Marine experts say the world's second largest animal is becoming a more frequent visitor to the Welsh coast.
Footage of the whales was captured off the Pembrokeshire islands
Volunteers with the Sea Trust have captured footage of a school of up to 10 fin whales swimming near the Pembrokeshire islands.
They say the mammals were once a rare sight in Welsh waters but have become far more common in the past decade.
A similar school was spotted in the Irish Sea last summer but this sighting was much closer to mainland Wales.
The charity, part of the Wildlife Trust for south and west Wales, surveys and monitors marine life off Pembrokeshire.
Chairman Cliff Benson said the school was spotted as volunteers were helping a camera crew working on the BBC TV series Coast.
"We were actually doing a bit of a 'recce' last Thursday," he explained.
"They wanted us to show them some dolphins but as we were coming back in we saw these "blows" in the water - it was amazing.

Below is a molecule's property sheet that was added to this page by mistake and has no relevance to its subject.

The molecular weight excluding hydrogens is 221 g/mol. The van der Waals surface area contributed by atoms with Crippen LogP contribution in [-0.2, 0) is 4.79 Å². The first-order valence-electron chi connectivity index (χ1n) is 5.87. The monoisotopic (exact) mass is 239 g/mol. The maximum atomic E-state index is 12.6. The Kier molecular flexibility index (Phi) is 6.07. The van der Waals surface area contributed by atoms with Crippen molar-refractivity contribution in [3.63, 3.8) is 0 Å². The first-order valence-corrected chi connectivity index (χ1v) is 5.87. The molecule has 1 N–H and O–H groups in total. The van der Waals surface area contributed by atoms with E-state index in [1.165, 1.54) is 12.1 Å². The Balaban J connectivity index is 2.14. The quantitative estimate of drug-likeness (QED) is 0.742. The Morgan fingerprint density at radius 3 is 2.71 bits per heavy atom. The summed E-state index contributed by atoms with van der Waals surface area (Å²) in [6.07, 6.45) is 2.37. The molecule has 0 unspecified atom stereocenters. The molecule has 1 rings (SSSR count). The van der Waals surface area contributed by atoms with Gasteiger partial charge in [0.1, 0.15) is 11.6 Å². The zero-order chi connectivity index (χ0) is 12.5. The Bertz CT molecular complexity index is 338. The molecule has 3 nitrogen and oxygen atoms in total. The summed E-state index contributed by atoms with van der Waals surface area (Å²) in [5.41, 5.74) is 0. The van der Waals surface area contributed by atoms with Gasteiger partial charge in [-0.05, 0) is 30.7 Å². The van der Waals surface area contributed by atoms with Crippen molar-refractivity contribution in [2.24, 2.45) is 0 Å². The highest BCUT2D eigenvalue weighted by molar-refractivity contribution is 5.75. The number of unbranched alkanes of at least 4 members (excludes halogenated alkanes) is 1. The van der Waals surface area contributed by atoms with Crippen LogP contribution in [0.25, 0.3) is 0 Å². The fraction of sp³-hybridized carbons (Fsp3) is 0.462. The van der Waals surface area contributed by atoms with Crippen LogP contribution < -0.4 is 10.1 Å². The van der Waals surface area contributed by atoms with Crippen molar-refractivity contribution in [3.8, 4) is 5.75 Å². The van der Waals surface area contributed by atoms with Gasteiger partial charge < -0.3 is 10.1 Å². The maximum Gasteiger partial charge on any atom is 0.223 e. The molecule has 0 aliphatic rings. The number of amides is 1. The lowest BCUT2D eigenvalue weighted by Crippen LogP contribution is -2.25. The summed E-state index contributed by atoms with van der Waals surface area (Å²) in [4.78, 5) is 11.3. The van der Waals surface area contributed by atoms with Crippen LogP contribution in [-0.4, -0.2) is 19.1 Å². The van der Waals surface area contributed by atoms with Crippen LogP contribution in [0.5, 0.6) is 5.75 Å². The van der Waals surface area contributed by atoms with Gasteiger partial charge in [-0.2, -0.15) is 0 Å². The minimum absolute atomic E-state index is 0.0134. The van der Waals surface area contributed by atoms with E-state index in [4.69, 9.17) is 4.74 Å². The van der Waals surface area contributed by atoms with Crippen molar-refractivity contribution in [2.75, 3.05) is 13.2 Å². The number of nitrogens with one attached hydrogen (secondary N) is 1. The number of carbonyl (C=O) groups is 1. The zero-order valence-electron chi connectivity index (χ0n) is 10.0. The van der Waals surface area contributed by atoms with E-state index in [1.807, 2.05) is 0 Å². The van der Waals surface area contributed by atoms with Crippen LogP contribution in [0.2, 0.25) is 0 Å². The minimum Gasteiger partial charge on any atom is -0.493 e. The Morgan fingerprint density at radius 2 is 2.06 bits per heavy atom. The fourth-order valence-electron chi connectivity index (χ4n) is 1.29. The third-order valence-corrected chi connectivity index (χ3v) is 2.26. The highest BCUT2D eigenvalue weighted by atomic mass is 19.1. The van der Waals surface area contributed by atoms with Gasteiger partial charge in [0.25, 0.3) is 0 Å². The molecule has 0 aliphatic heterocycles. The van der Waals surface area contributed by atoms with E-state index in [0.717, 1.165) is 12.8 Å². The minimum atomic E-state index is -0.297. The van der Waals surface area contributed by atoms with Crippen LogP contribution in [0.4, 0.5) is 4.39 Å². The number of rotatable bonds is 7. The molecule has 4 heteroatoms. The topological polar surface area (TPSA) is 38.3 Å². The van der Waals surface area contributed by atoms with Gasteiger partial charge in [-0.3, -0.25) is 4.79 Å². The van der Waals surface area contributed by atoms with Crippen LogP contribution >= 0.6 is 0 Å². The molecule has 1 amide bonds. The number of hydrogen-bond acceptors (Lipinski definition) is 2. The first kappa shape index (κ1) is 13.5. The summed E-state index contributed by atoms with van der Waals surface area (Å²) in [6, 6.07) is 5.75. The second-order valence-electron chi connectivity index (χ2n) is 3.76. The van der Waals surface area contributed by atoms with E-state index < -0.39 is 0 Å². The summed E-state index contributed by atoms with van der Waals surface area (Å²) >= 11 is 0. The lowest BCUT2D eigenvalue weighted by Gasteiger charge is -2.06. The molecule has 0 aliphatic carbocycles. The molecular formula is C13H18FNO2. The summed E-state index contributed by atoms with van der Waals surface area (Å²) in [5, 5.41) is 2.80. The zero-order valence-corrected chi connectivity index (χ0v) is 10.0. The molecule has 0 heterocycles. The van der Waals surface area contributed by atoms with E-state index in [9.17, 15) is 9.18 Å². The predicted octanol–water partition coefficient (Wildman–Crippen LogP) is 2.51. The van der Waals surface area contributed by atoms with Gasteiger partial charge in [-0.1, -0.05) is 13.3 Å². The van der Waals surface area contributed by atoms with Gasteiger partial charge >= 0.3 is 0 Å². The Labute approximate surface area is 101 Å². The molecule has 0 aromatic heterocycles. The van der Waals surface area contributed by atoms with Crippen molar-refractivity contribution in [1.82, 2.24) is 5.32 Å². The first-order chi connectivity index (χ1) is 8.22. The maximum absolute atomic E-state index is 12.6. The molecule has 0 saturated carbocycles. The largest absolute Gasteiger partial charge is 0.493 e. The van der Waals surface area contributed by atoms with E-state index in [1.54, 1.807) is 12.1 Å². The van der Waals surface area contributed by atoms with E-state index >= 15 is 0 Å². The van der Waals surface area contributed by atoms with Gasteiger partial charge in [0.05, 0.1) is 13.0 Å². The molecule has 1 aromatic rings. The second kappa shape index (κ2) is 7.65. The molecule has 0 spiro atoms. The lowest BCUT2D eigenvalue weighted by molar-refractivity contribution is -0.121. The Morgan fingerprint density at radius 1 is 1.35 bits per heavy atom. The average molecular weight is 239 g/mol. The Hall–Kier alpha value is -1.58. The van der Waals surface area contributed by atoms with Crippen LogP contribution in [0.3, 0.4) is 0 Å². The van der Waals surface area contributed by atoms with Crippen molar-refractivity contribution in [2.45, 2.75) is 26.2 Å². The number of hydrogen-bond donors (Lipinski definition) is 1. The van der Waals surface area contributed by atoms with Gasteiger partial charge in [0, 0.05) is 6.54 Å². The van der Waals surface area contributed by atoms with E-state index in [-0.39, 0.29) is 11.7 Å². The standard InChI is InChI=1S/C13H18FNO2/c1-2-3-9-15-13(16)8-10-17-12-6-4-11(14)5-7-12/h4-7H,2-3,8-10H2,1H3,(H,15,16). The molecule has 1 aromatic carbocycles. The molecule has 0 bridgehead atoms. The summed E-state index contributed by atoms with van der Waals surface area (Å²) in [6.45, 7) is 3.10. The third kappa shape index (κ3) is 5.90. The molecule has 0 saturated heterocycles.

"Initially it was just one, then another on the other side of the boat.
"There were at least six and there could have been as many as 10."
Adult fin whales can weigh anywhere between 30 and 80 tonnes and are the second largest animal on the planet behind the blue whale.
"Until recently they were as rare as hens' teeth," added Mr Benson.
"It's just in the last five to six years they have been recorded in much larger numbers off the coast of Ireland and also Cornwall."
He said there could be a number of factors responsible ranging from global warming to an increase in the numbers of herring in the waters following restrictions on catching the fish.
"We are just not really sure," said Mr Benson.